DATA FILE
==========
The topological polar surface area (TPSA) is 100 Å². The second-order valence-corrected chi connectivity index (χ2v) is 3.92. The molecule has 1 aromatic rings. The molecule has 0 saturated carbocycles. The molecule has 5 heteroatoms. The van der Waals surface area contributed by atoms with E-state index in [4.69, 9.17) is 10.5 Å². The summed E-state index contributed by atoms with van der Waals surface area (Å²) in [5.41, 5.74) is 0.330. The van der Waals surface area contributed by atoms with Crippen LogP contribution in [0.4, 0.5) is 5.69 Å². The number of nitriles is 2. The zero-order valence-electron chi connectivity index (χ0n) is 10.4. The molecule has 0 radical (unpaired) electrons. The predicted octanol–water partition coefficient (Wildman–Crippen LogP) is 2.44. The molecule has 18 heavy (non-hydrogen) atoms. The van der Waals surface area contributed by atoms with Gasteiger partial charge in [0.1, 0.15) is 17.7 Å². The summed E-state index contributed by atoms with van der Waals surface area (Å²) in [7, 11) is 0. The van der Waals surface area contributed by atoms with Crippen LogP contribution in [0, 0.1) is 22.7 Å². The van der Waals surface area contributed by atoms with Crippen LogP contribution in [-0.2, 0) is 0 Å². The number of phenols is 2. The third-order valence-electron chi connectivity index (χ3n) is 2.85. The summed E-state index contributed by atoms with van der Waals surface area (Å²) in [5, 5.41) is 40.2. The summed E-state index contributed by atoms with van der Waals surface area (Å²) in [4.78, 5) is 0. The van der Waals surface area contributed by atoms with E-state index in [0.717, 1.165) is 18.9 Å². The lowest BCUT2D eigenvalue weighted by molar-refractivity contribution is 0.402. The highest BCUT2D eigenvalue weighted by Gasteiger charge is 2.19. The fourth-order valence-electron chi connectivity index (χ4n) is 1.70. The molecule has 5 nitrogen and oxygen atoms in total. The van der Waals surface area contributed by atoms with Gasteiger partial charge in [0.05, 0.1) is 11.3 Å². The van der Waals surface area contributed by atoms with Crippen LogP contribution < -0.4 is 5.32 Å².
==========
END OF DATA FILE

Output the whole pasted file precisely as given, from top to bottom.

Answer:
The topological polar surface area (TPSA) is 100 Å². The second-order valence-corrected chi connectivity index (χ2v) is 3.92. The molecule has 1 aromatic rings. The molecule has 0 saturated carbocycles. The molecule has 5 heteroatoms. The van der Waals surface area contributed by atoms with E-state index in [4.69, 9.17) is 10.5 Å². The summed E-state index contributed by atoms with van der Waals surface area (Å²) in [5.41, 5.74) is 0.330. The van der Waals surface area contributed by atoms with Crippen LogP contribution in [0.4, 0.5) is 5.69 Å². The number of nitriles is 2. The zero-order valence-electron chi connectivity index (χ0n) is 10.4. The molecule has 0 radical (unpaired) electrons. The predicted octanol–water partition coefficient (Wildman–Crippen LogP) is 2.44. The molecule has 18 heavy (non-hydrogen) atoms. The van der Waals surface area contributed by atoms with Gasteiger partial charge in [0.1, 0.15) is 17.7 Å². The summed E-state index contributed by atoms with van der Waals surface area (Å²) in [7, 11) is 0. The van der Waals surface area contributed by atoms with Crippen LogP contribution in [0, 0.1) is 22.7 Å². The van der Waals surface area contributed by atoms with Crippen LogP contribution in [-0.2, 0) is 0 Å². The number of phenols is 2. The third-order valence-electron chi connectivity index (χ3n) is 2.85. The summed E-state index contributed by atoms with van der Waals surface area (Å²) in [5, 5.41) is 40.2. The summed E-state index contributed by atoms with van der Waals surface area (Å²) in [4.78, 5) is 0. The van der Waals surface area contributed by atoms with E-state index in [0.717, 1.165) is 18.9 Å². The lowest BCUT2D eigenvalue weighted by molar-refractivity contribution is 0.402. The highest BCUT2D eigenvalue weighted by Gasteiger charge is 2.19. The fourth-order valence-electron chi connectivity index (χ4n) is 1.70. The molecule has 5 nitrogen and oxygen atoms in total. The van der Waals surface area contributed by atoms with Gasteiger partial charge in [0.05, 0.1) is 11.3 Å². The van der Waals surface area contributed by atoms with Crippen LogP contribution < -0.4 is 5.32 Å².